On appeal from Superior Court of New Jersey, Law Division, Essex County, Docket No. L-5791-07.
NOT FOR PUBLICATION WITHOUT THE APPROVAL OF THE APPELLATE DIVISION
Argued October 4, 2010 - Decided
Before Judges Grall and LeWinn.
Plaintiff Jessica Allen appeals from the dismissal of her complaint charging defendant University of Medicine and Dentistry of New Jersey (UMDNJ) with hostile-work-environment sexual discrimination and retaliation in violation of the New Jersey Law Against Discrimination (LAD), N.J.S.A. 10:5-1 to -49.*fn1
She also appeals from the denial of her motion to reconsider that dismissal.
The trial judge concluded that UMDNJ was entitled to judgment because it had an "anti-harassment policy," promptly addressed plaintiff's complaint by transferring her harasser and subsequently terminated plaintiff's assignment at UMDNJ due to her job performance, not due to her complaint about harassment. Because genuine factual disputes material to those determinations preclude the award of summary judgment, we reverse and remand for further proceedings.*fn2 Brill v. Guardian Life Ins. Co. of Am., 142 N.J. 520, 530 (1995).
In 2006, plaintiff inquired of UMDNJ's human resources department about openings and was referred to Adecco, Inc. Adecco is an employment firm that has an office on UMDNJ's campus. Through that office, Adecco provides workers, which it calls "associates," for temporary positions at UMDNJ. On occasion, UMDNJ offers permanent employment to an Adecco associate when warranted in light of its needs and the associate's performance.
Lajuana Timothy manages Adecco's program at UMDNJ. Her office is on the campus, and she communicates with UMDNJ's managers and the Adecco associates they accept. UMDNJ notifies Timothy of openings, interviews and selects workers from the associates referred by Timothy and informs Timothy when it no longer needs or wants the services of a particular associate. Timothy also serves as Adecco's contact with the associates working at UMDNJ.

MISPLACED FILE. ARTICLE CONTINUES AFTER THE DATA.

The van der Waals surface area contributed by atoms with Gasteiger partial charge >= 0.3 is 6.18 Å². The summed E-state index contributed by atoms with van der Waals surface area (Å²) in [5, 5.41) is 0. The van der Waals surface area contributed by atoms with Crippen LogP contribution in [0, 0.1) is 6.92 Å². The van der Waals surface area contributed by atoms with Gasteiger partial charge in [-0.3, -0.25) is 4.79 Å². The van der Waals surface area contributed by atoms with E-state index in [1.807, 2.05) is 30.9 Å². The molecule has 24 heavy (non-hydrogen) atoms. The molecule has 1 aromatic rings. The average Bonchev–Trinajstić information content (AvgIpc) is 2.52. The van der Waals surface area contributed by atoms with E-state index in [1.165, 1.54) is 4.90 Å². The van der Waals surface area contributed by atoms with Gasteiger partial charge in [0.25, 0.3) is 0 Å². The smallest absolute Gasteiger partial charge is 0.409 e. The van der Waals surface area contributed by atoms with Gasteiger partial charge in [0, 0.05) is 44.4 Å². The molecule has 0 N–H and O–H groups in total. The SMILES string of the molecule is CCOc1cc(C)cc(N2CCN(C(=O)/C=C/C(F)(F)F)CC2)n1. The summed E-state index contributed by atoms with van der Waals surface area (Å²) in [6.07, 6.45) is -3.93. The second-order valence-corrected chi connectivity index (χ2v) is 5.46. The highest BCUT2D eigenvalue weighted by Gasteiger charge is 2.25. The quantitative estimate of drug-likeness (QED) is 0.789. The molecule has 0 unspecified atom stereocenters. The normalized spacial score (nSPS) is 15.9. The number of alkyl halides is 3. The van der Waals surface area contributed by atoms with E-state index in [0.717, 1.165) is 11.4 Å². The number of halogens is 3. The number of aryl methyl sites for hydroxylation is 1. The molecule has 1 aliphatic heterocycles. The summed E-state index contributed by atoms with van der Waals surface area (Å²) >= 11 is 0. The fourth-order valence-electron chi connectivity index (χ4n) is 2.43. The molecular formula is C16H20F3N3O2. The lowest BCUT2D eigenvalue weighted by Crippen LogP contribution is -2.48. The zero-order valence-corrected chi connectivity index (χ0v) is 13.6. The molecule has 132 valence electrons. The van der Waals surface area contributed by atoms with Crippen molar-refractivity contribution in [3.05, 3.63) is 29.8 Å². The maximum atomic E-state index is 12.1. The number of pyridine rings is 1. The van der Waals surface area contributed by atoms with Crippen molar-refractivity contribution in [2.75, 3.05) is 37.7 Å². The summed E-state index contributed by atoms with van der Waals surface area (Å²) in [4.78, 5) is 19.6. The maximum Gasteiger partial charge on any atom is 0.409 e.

Adecco accepted plaintiff as a temporary associate in 2006. In October, she took an assignment as a receptionist at UMDNJ that was ended at UMDNJ's request after a couple of days.
Plaintiff's complaints of sexual harassment arose during her second assignment at UMDNJ. In May 2007, Timothy referred her to Kyra Sinkowsky of UMDNJ for a temporary position in an ambulatory care unit known as UMD Care. Sinkowsky's duties included supervision of about fifty-two patient service representatives (PSRs) who answered telephones, registered patients and scheduled outpatient appointments. Of the approximately fifty-two PSRs, forty-five were UMDNJ employees and the rest were Adecco associates. All of the PSRs did the same work. Sinkowsky interviewed and selected plaintiff for the position.
Jacques Coles and Yolanda Foster were the two "lead-PSRs" in UMD Care during plaintiff's employment. Coles is the person plaintiff later identified as her harasser. Coles and Foster reported to Sinkowsky. As the lead-PSRs, Foster and Coles had offices; the other PSRs had work stations that changed from day to day.
According to plaintiff, Foster and Coles were her supervisors and Sinkowsky told her that. Coles and Foster scheduled lunch periods and breaks and told the PSRs what to do. According to Sinkowsky, however, she supervised the PSRs and was the only one with authority to evaluate, discipline and remove a PSR. The lead-PSRs were expected to assist and train the PSRs, coordinate their monthly staff meetings, audit their work and assign the PSRs to perform the limited number of well-defined tasks required to register patients and keep the lines in UMD Care moving. Although the lead-PSRs had the authority to report problems with a PSR's attendance or performance, only Sinkowsky had the authority to take corrective action, evaluate performance and discipline or remove a PSR. She admitted, however, that she did not observe Coles or Foster while they interacted with the PSRs.
Plaintiff's allegations about Coles' sexually harassing conduct, which he denies, are summarized in the paragraphs that follow. Because UMDNJ was awarded summary judgment, we assume that plaintiff's descriptions of Coles' conduct are true but recognize that a jury must resolve the questions of credibility. Brill, supra, 142 N.J. at 540.
Within days of plaintiff's appointment, Coles was making sexual comments to her, and he continued making them until he was transferred out of UMD Care. Coles commented on plaintiff's clothing, asked about her dates, told her he wanted to date her, described her lips and breasts, and told her how he expected she would behave in a sexual encounter and what he would like to do with her. Coles also shared a fantasy, which involved him watching plaintiff have intimate relations ...